At the lakes, the views of the Crestones opened up. What a spectacular basin this is! It reminded me of some of the striking rock castles found in the Sierras and Winds. Thanks to JR for many of these pictures…did I mention that he’s a professional photographer?
Photo Credit: Kevin Parsons
We began a much steeper climb to the saddle between Humboldt and another unnamed peak. The pace was pretty easy and I was feeling much better than I felt hiking up Pikes Peak. As we turned east to follow the ridge to the summit, I really got into a groove. I was ahead of JR (he takes his time getting awesome pictures), so I just let my feet carry me up the mountain. It was pretty steep and seemed to take awhile but it still felt so much easier this time. At the summit, conditions were so serene that I laid down on some rocks and fell asleep! It’s not that I was tired, I just felt so much at peace. Later I would discover that I was asleep long enough to get a sunburn on my thighs…it doesn’t take long at such altitudes!
Mr. Marmot, warm and happy, and so was I. Who wouldn’t be with such views!
When JR caught up, I was feeling so happy and energized. It’s always great to share a peak with friends. We lounged around the top for awhile, identifying other peaks (one of my favorite pastimes). Then we headed back the way we had come, stopping to take lots of pictures.
Far off view of the Southern Sangres, including the massif of Blanca Peak, which includes 14er’s Mt Lindsey, Ellingwood Point, and Little Bear…all of which, except for the last, I would later hike.
Studying the map to identify Kit Carson Peak to the right and Crestone Peak to the left.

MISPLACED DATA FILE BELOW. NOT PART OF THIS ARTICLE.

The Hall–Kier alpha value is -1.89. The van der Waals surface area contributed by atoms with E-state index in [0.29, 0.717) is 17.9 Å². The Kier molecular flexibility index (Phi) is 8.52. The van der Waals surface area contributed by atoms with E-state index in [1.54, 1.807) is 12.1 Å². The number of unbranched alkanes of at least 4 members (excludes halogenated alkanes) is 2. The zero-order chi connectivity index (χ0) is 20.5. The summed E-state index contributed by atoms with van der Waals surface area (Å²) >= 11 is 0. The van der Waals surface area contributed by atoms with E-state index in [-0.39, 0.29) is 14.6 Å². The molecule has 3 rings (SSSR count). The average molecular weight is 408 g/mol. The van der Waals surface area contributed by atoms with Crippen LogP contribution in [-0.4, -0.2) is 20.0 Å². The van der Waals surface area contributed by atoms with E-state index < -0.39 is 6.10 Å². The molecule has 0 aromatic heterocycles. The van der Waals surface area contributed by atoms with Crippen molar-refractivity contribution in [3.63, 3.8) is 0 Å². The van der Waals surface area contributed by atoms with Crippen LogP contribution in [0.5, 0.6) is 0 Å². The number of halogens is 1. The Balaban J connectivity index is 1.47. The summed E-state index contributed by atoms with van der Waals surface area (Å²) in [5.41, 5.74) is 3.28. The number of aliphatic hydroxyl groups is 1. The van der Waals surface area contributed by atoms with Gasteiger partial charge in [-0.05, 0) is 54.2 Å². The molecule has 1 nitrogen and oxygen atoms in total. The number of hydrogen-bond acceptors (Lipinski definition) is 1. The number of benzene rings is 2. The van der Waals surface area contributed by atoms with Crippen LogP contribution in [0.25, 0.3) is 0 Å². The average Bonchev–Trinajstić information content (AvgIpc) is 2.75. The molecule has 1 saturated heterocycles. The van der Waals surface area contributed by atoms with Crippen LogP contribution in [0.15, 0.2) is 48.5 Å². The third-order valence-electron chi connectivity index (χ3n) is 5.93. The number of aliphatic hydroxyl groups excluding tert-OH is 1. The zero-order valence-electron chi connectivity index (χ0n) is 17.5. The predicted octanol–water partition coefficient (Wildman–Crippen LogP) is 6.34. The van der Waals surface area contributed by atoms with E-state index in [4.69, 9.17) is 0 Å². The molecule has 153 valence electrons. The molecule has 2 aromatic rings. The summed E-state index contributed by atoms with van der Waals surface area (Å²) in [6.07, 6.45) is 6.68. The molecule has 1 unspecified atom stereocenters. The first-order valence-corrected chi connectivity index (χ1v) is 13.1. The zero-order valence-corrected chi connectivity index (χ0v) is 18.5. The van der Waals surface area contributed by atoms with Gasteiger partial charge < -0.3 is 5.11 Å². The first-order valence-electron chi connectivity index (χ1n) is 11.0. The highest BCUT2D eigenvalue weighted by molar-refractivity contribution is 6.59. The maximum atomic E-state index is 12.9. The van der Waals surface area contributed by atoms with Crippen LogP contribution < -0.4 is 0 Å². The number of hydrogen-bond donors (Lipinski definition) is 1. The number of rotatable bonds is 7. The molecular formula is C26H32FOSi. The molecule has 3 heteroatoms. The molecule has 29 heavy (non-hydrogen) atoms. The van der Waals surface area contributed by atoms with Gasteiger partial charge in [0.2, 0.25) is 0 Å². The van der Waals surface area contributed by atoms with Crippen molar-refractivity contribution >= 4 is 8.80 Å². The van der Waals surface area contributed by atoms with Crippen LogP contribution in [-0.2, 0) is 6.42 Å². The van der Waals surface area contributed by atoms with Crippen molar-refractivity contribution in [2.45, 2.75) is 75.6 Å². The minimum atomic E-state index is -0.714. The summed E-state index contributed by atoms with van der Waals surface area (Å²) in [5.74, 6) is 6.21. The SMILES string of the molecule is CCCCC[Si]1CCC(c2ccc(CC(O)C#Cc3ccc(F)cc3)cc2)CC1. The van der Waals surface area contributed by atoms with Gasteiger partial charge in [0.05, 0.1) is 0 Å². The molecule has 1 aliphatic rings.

Colorado Mountain Man JR, at home. He’s also been to the top of Crestone Needle (far left)…a difficult class 3 14er that I have yet to summon the nerve to tackle.
Photo Credits: Kevin Parsons
JR took a bunch of great action shots of me with the Crestones in the background.
Back at lake basin, we took a different route and got to play in some mellow snow fields. We noted the clouds rolling in but felt safe so close to tree-line.
JR doing one of the things he does best.
Here’s a parting shot of the mountain we just climbed. It’s a pretty broad and straightforward peak.
A few miles from the end, we met 2 guys who were waiting by the stream for their friends to return. We had seen them earlier in the morning on the way up and they had been waiting for awhile. I mentioned that there were 2 different trails and that perhaps their friends had already come back down using the other trail. Without maps or local knowledge, they didn’t even know they weren’t on the main trail anymore. I guess it was fortuitous that we came along to clue them in, otherwise they might have been waiting past dark. They seemed somewhat unprepared but had been able to catch a nice fish, none-the-less.
We got back to the carpark just as it was threatening to storm…perfect timing! We drove to Westcliffe in a torrential rain and lightning storm to eat a well-earned dinner. Leaving the restaurant, we discovered that JR’s Explorer had a flat. Trying to negotiate the sharp rocks on the 4WD road seemed the have gotten the best of his tire but luckily it held air long enough to get back into town. The same thing happened to his friends’ car on a later trip in the summer but that’s another story. All in all, this was a perfect day!